Former Saint-Gobain lawyer alleges PFOA wrongdoing

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Former Saint-Gobain lawyer alleges PFOA wrongdoing

A former lawyer with Saint-Gobain Performance Plastics Corp. has filed a whistleblower complaint against the company alleging that it was wrongly terminated for raising concerns about pollution from the company’s fluoropolymer operations.

However, the Malvern, Pennsylvania-based company described the complaint as “unfounded” and said it had fired former trial attorney Amiel Gross for violating harassment prevention guidelines and other areas.

The April 6 complaint filed with the Occupational Safety and Health Agency alleged that Gross told the company that it needed more extensive research into potential drinking water pollution from a compound used in fluoropolymer processing, perfluooctanoic acid.

The problem first emerged in 2016 when class action lawsuits were filed over PFOA contamination of drinking water supplies at the Saint-Gobain facilities in New York, New Hampshire and Vermont.

A statement from a law firm representing Gross said he defended Saint-Gobain in various PFOA litigation from 2016 to October 2020.

The complaint alleges that it found in California, Connecticut, New Jersey and Ohio that there were other facilities in Saint-Gobain that processed the chemical under similar conditions.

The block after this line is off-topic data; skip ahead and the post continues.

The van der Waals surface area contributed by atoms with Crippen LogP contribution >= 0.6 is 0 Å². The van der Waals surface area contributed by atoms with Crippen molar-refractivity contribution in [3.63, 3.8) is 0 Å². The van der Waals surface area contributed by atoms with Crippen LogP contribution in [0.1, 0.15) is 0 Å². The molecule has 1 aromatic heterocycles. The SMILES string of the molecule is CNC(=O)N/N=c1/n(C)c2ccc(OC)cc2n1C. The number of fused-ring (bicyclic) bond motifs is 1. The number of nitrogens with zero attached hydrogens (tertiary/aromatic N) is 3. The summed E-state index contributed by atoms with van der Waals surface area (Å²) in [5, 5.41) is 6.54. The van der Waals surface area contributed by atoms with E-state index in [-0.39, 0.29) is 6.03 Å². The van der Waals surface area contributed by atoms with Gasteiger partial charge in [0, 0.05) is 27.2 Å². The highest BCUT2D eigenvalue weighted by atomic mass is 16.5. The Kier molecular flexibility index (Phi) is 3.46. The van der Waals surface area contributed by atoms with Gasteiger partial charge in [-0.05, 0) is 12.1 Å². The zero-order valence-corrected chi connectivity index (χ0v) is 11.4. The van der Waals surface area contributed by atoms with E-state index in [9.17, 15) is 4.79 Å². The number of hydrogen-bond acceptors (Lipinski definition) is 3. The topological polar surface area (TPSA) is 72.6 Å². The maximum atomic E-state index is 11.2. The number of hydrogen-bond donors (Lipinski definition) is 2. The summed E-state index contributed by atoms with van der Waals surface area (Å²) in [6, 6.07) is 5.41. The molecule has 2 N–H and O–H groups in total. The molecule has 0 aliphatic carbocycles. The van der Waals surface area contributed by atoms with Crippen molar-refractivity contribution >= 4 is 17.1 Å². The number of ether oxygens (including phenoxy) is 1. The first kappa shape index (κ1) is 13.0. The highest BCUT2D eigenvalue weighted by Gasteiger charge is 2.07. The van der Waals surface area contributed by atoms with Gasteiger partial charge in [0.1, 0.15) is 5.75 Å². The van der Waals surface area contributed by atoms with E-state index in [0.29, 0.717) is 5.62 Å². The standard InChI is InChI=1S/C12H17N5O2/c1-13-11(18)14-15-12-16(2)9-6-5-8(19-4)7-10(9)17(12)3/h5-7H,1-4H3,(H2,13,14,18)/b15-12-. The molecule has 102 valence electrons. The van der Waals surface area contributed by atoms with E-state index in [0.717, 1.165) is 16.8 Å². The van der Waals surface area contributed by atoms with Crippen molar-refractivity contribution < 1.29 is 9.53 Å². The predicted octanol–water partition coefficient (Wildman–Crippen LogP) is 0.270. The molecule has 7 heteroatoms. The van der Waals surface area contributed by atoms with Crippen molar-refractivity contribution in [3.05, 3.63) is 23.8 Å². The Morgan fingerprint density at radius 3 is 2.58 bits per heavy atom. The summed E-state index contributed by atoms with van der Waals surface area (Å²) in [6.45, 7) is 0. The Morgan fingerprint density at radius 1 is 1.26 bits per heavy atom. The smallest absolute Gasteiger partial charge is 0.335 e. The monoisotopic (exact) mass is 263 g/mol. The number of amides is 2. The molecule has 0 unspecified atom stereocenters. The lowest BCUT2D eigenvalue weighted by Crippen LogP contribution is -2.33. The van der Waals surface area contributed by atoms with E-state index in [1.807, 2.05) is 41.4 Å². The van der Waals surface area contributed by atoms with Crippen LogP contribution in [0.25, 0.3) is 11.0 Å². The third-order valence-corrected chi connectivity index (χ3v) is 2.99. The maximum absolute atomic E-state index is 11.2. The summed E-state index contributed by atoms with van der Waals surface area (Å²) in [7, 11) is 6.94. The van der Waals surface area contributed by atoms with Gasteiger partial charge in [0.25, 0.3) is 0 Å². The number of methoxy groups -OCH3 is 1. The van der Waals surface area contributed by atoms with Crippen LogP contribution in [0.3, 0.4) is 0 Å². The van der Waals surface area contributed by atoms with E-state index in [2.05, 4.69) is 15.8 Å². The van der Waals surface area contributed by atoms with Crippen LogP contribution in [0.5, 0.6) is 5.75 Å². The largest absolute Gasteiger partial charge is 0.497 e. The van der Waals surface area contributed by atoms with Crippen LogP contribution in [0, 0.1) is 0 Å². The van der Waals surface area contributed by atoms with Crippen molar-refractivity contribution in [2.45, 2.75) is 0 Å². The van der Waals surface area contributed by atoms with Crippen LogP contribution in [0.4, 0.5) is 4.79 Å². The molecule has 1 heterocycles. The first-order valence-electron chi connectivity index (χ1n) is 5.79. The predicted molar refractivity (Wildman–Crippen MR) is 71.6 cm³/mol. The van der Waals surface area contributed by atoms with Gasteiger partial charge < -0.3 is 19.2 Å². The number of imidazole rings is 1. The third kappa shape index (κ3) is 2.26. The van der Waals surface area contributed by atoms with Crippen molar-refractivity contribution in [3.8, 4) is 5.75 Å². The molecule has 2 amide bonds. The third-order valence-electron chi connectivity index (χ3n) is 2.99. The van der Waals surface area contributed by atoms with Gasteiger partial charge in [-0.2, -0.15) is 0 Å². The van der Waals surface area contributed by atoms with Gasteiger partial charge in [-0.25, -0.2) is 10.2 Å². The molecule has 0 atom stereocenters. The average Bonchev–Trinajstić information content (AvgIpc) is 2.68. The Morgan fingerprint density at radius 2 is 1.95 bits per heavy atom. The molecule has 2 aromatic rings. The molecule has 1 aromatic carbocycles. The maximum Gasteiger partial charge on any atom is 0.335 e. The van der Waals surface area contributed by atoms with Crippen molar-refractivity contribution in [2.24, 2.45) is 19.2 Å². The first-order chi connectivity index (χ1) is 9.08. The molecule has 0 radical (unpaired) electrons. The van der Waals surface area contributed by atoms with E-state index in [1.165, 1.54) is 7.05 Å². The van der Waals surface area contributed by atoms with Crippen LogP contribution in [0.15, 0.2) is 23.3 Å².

Gross said he told the company it needed to investigate these facilities but said that then Saint-Gobain CEO Tom Kinisky told him, “If you look you will find it. If you don’t, you can They say you didn’t. ” I dont know. “

Gross claims the company unlawfully fired him when he “refused to cease investigating possible PFOA contamination.”

But Saint-Gobain, with its global headquarters in Paris, sharply denied Gross’s allegations, saying in a statement that his complaint contains “many false allegations”.

“First, the conversation that Mr. Gross claims with former CEO Tom Kinisky never took place,” it said. Second, despite having access to multiple ethics hotlines and numerous opportunities to raise concerns directly with new CEO Mark Rayfield and other senior executives, Mr. Gross has not done so. “

The company said its multi-site work shows it is serious about the remediation, pointing out that it is working under the guidance of New Jersey state officials at one of the sites that Gross has identified in Wayne, New Jersey.

“There are numerous publicly available documents and even newspaper releases that demonstrate the work that Wayne has done, and given his position with the company at the time, Mr. Gross was fully aware of these measures,” said Saint-Gobain.

Gross is represented by the well-known Manhattan law firm Wigdor LLP, which has represented individuals involved in cases against Harvey Weinstein and French politician Dominique Strauss-Kahn.